Lawyers, famous for their dedication and zeal on behalf of grateful clients and in the service of many meritorious causes, sometimes neglect their own personal and professional obligations. This is the second article in a two-part series for lawyers who procrastinate. Part One addressed the consequences of failing to keep up with attorney registration requirements-not filing mandatory registration forms, not completing CLE courses or not paying the $375 biennial fee. Part Two explores the potentially serious consequences of failing to file personal income tax returns and other tax-related offenses. Most lawyers were obliged to file their 2018 personal income tax returns in April. With an automatic extension, that deadline is now October 15, 2019. If you have not yet filed your 2018 tax returns, did you request an extension? Do you have all the paperwork you need to file by the October 15th deadline? Are there other tax years involved? Do you know other lawyers who have fallen behind on filing their tax returns? Lawyers who fail to file personal income tax returns risk having their law licenses suspended. If you are a delinquent or late filer or know someone who is, take note.
New York disciplinary courts treat failure to file personal income tax returns as a serious professional violation, even though it is unrelated to the practice of law and does not involve any clients. Lawyers who fail to file their returns for several years (generally three or more) may be prosecuted criminally and, if convicted, are likely to face serious public discipline. The Appellate Divisions routinely censure and suspend lawyers convicted of failing to file income tax returns and, even when there is no criminal conviction, have disciplined lawyers who fail to file returns or pay taxes.
Lawyers can find themselves in difficulties in a variety of ways and with surprising ease. Some non-filers have been partners in large law firms earning substantial income. While it might seem that paying taxes if you have significant revenue is easy, lawyers can quickly get behind and in serious trouble. Many law firms pay their partners a monthly or quarterly "draw" against year-end profits. However, most firms do not withhold taxes from those distributions, but leave it to the individual partners to manage and pay their quarterly estimated taxes. When lawyers fall behind, the struggle to catch up with mounting tax obligations can be daunting. Some lawyers respond by postponing filing their returns, hoping to catch up. The situation can spiral out of control. After several years of not filing returns or not paying taxes (or both), lawyers face possible criminal prosecution and serious professional discipline. That is exactly what occurred in Matter of Eppner. The Appellate Division described Eppner's thinking:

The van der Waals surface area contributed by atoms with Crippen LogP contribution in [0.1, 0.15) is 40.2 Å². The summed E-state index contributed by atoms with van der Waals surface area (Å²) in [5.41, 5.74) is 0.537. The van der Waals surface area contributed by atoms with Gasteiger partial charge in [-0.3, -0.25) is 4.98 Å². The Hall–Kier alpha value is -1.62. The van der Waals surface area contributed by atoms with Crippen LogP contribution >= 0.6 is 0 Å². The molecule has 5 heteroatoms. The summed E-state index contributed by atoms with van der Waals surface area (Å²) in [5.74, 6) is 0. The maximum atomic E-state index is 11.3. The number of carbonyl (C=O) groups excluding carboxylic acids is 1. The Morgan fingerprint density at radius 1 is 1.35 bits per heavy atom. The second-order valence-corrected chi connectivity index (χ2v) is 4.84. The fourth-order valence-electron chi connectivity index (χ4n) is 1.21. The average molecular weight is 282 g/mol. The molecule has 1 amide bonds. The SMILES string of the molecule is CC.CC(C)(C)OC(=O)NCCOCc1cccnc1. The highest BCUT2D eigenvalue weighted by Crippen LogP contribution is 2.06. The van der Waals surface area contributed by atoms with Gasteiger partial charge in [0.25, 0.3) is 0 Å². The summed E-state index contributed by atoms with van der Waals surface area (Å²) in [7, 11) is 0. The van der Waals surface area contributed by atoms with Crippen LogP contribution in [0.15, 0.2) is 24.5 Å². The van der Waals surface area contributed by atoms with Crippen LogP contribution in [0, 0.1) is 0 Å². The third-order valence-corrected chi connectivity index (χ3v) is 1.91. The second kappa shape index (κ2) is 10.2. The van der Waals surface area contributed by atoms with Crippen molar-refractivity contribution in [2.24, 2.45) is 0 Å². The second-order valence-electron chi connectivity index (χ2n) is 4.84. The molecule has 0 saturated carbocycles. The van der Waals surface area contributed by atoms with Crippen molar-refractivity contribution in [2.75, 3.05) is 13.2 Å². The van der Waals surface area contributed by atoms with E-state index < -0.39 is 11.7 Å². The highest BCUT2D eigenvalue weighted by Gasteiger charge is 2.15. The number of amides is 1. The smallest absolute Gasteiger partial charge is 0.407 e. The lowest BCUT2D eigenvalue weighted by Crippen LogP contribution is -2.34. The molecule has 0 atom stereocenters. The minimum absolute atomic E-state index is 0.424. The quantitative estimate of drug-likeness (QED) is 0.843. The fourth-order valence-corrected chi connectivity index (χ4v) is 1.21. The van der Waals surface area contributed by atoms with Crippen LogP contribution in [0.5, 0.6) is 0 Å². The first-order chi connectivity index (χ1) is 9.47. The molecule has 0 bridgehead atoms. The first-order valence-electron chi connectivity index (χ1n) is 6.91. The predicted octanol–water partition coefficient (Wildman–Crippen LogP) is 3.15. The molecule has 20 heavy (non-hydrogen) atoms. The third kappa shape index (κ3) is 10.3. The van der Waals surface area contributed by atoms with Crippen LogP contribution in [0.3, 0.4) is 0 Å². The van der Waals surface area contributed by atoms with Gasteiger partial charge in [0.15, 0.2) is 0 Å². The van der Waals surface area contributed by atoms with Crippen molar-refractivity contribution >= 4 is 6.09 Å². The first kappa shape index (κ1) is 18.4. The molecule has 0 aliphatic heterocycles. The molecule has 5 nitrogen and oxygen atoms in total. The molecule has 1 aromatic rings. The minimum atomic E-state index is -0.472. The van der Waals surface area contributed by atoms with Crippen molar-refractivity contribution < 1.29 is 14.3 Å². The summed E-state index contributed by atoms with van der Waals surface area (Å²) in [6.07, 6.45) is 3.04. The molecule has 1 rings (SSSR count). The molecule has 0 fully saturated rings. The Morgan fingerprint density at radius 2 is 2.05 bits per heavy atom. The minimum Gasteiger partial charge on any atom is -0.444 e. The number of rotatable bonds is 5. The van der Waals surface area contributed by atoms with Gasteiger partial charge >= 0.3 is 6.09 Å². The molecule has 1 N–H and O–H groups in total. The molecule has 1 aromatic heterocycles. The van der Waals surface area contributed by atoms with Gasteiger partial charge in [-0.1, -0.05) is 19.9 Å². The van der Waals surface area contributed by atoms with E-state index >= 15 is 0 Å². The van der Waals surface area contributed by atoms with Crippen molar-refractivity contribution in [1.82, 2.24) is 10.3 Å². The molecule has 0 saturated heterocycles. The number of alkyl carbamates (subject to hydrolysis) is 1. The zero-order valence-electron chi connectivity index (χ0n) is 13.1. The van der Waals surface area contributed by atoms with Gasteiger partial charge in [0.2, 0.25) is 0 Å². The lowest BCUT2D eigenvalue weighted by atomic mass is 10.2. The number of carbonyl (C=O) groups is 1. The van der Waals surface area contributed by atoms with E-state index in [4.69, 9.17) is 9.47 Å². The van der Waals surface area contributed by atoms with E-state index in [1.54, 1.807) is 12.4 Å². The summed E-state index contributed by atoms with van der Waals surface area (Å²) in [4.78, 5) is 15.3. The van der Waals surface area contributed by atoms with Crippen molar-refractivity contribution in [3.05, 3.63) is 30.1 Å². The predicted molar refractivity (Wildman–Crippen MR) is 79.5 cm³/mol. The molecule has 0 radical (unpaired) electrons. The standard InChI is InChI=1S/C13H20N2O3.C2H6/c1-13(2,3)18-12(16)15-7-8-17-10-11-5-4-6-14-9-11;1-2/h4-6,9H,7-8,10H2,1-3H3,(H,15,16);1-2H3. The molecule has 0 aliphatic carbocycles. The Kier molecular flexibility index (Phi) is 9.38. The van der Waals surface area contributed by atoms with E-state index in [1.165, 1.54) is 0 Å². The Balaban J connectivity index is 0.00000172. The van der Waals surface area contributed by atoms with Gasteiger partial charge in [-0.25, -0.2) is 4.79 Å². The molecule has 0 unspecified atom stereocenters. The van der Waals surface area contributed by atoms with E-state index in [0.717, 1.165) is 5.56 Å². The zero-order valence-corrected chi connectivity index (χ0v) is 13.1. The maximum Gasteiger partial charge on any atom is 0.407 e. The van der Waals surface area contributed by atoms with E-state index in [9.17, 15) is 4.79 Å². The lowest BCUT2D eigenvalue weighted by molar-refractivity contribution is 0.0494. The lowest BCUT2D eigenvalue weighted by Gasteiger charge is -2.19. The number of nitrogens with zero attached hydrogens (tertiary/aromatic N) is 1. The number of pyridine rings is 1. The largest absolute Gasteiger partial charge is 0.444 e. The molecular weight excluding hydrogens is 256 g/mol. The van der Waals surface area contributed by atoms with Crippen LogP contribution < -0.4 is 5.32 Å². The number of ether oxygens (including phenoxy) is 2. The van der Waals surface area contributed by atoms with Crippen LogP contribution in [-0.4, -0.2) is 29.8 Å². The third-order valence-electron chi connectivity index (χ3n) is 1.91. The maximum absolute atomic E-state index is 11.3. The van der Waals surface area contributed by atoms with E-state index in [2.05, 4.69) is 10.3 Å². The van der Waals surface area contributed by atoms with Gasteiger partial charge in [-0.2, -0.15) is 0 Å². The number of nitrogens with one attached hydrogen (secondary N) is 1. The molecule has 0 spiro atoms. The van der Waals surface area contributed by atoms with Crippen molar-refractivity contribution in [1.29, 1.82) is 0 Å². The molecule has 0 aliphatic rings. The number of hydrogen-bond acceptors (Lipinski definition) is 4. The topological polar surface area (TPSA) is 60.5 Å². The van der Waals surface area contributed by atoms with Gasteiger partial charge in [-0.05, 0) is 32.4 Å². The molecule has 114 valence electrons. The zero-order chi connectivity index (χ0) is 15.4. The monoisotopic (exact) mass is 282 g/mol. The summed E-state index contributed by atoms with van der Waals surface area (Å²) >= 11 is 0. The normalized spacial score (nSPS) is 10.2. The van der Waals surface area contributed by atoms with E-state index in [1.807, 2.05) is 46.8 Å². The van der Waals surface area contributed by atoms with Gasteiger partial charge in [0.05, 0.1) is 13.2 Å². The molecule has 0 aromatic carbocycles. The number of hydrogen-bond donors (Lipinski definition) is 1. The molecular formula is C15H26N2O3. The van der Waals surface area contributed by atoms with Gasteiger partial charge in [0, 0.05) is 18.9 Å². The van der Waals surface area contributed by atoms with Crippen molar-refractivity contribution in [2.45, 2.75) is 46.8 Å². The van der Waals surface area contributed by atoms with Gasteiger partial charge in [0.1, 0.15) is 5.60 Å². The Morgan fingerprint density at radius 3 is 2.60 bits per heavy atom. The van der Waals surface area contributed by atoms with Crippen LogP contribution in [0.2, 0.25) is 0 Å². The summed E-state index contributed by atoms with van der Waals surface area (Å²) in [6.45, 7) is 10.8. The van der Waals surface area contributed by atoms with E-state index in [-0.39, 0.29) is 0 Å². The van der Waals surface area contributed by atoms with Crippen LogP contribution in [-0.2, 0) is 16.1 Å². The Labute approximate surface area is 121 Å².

[He] believed that, because he did not have the money to pay the taxes, he could not file his returns. Thus, he failed to file his tax returns for 2001, and finding himself in a similar situation the following year, he again chose to forgo filing his taxes for 2002, 2003 and 2004. Upon turning 65 years old in 2004, respondent was required to retire pursuant to the informal policy of the law firm where he worked. Although he remained as counsel, he suffered an even greater decrease in income, and did not file his taxes for 2005.1
Almost all non-filing lawyers report feeling overwhelmed by their predicaments. They have not been able to pull together their documents or organize their reporting. W-2s, 1099s, bank and brokerage statements, and expense receipts may be sitting in various piles on their desks, while more pressing problems abound. Family obligations, illnesses, trial schedules and financial problems are often cited. The lawyers may begin with the best of intentions, but after the extension deadlines pass, the returns no longer have due dates-they are just late, often very late. It can be a scary and unnerving situation and typically it is one that lawyers do not discuss with their colleagues or their families. What are the potential consequences for lawyers who procrastinate?